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From Confinement to Containment: Japanese/American Arts during the Early Cold War
by Edward Tang
Temple University Press, 2019
Paper: 978-1-4399-1749-7 | Cloth: 978-1-4399-1748-0 | eISBN: 978-1-4399-1750-3
Library of Congress Classification NX512.3.J32T36 2019
Dewey Decimal Classification 704.03956073


During the early part of the Cold War, Japan emerged as a model ally, and Japanese Americans were seen as a model minority. From Confinement to Containment examines the work of four Japanese and Japanese/American artists and writers during this period: the novelist Hanama Tasaki, the actor Yamaguchi Yoshiko, the painter Henry Sugimoto, and the children’s author Yoshiko Uchida. The backgrounds of the four figures reveal a mixing of nationalities, a borrowing of cultures, and a combination of domestic and overseas interests.

Edward Tang shows how the film, art, and literature made by these artists revealed to the American public the linked processes of U.S. actions at home and abroad. Their work played into—but also challenged—the postwar rehabilitated images of Japan and Japanese Americans as it focused on the history of transpacific relations such as Japanese immigration to the United States, the Asia-Pacific War, U.S. and Japanese imperialism, and the wartime confinement of Japanese Americans. From Confinement to Containment shows the relationships between larger global forces as well as how the artists and writers responded to them in both critical and compromised ways.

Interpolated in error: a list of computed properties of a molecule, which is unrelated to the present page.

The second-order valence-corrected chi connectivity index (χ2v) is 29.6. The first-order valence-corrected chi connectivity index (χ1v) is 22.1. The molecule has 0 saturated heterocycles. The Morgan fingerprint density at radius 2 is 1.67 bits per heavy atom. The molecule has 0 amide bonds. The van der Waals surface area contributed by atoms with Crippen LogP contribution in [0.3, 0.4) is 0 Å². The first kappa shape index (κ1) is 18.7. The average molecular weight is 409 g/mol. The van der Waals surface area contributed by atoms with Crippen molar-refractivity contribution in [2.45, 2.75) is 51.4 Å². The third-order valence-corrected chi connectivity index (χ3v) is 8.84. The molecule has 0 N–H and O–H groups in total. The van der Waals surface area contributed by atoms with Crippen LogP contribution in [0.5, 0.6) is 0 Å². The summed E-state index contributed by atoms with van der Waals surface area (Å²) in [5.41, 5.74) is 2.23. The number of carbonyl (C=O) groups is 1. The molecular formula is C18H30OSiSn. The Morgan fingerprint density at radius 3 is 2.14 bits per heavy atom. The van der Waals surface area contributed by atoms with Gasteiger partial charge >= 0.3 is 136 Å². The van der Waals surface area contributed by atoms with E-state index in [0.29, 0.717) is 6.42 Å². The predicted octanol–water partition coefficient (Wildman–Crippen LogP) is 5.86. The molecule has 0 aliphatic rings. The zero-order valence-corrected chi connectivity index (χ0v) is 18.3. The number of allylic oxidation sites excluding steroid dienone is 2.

See other books on: Arts and society | Asian American | Confinement | Containment | Themes, motives
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